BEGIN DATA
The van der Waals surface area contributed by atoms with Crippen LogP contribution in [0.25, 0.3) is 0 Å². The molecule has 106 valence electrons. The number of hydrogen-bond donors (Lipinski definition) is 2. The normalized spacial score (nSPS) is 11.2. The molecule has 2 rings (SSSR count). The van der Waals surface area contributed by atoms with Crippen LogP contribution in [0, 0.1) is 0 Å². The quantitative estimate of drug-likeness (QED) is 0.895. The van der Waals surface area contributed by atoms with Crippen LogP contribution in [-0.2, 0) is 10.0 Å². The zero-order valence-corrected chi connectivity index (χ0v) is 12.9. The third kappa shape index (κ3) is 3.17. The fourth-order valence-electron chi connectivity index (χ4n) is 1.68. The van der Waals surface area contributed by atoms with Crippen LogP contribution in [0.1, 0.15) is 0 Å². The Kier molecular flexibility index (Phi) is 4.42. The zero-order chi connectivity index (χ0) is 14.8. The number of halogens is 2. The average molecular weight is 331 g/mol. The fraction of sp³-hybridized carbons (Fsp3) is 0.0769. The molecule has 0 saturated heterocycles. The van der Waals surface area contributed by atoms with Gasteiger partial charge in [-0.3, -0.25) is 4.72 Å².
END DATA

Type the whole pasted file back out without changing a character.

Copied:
The van der Waals surface area contributed by atoms with Crippen LogP contribution in [0.25, 0.3) is 0 Å². The molecule has 106 valence electrons. The number of hydrogen-bond donors (Lipinski definition) is 2. The normalized spacial score (nSPS) is 11.2. The molecule has 2 rings (SSSR count). The van der Waals surface area contributed by atoms with Crippen LogP contribution in [0, 0.1) is 0 Å². The quantitative estimate of drug-likeness (QED) is 0.895. The van der Waals surface area contributed by atoms with Crippen LogP contribution in [-0.2, 0) is 10.0 Å². The zero-order valence-corrected chi connectivity index (χ0v) is 12.9. The third kappa shape index (κ3) is 3.17. The fourth-order valence-electron chi connectivity index (χ4n) is 1.68. The van der Waals surface area contributed by atoms with Crippen LogP contribution in [0.1, 0.15) is 0 Å². The Kier molecular flexibility index (Phi) is 4.42. The zero-order chi connectivity index (χ0) is 14.8. The number of halogens is 2. The average molecular weight is 331 g/mol. The fraction of sp³-hybridized carbons (Fsp3) is 0.0769. The molecule has 0 saturated heterocycles. The van der Waals surface area contributed by atoms with Gasteiger partial charge in [-0.3, -0.25) is 4.72 Å².